Morocco launches fleet of drones to tackle virus from the sky
Morocco has rapidly expanded its fleet of drones as it battles the coronavirus pandemic, deploying them for aerial surveillance, public service announcements and sanitisation.
“This is a real craze. In just weeks, demand has tripled in Morocco and other countries in the region,” said Yassine Qamous, chief of Droneway Maroc, African distributor for leading Chinese drone company DJI.
Moroccan firms have been using drones for years and Qamous says it “is among the most advanced countries in Africa” for unmanned flight, with a dedicated industrial base, researchers and qualified pilots.
But restrictive regulations have long limited civilian drones to specific applications such as filming, agriculture, monitoring solar panels and mapping.
That changed rapidly as the novel coronavirus swept across the world.
In recent weeks, authorities have employed drones to issue warnings, identify suspicious movement in the streets and disperse illegal rooftop and balcony gatherings.
A strict lockdown imposed in March has not been uniformly respected, with local media reporting on nighttime gatherings of neighbours and collective prayers on roofs, beyond the view of street patrols.
– ‘Vital technology’ –
Last week local authorities in Temara, a town near the capital Rabat, launched a high-precision aerial surveillance system developed by local company Beti3D, which previously specialised in aerial mapping.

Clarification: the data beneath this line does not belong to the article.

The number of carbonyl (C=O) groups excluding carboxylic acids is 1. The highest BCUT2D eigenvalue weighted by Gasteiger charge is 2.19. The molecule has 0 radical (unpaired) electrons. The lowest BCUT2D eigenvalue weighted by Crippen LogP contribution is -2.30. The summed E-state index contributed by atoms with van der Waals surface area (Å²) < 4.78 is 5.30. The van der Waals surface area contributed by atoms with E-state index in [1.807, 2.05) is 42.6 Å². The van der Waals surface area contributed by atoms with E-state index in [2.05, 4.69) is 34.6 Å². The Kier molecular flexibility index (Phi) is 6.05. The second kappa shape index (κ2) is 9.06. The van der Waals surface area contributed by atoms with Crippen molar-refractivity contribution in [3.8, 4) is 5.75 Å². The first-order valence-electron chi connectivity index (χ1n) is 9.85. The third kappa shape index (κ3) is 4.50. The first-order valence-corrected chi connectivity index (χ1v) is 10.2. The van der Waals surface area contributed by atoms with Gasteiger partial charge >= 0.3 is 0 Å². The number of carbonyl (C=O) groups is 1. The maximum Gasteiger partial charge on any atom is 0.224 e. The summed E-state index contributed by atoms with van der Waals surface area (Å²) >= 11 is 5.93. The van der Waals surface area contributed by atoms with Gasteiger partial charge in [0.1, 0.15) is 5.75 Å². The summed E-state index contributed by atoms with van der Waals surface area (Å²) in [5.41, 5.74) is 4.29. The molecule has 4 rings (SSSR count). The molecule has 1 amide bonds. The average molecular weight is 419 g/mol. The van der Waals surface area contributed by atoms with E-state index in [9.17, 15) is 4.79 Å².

Other countries in Europe, Asia and the Middle East have also adopted technology deployed in China since the start of the pandemic, whether for tracking the movements of citizens, disinfecting public spaces or facilitating deliveries.
“Drones have quickly emerged as a vital technology for public safety agencies during this crisis as they can safely monitor public spaces,” according to the website of DJI, by far the world’s top drone maker.
Like most countries, Morocco primarily uses imported Chinese drones. But the emergence of new applications linked to the pandemic is also driving local production of specialised aerial vehicles.
“There is real demand,” said Abderrahmane Krioual, the head of Farasha, a startup that has raised funds to produce drones for thermal surveillance and aerial disinfectant spraying.
The aeronautics department of the International University of Rabat (UIR) offered its facilities, expertise and prototypes to authorities in March, deploying drones with loudspeakers or infrared cameras able to detect movement at night or spot individuals with high temperatures.
Several projects are underway across the country ahead of the widespread deployment of various models of drones, said Mohsine Bouya, the university’s director of technology development and transfer.
Teams are also developing tracking applications, but “we’ll have to wait for a change to the law” before launching them, he said.
Moroccan authorities declined to comment on the use of drones or the numbers deployed since the start of the public health emergency in mid-March.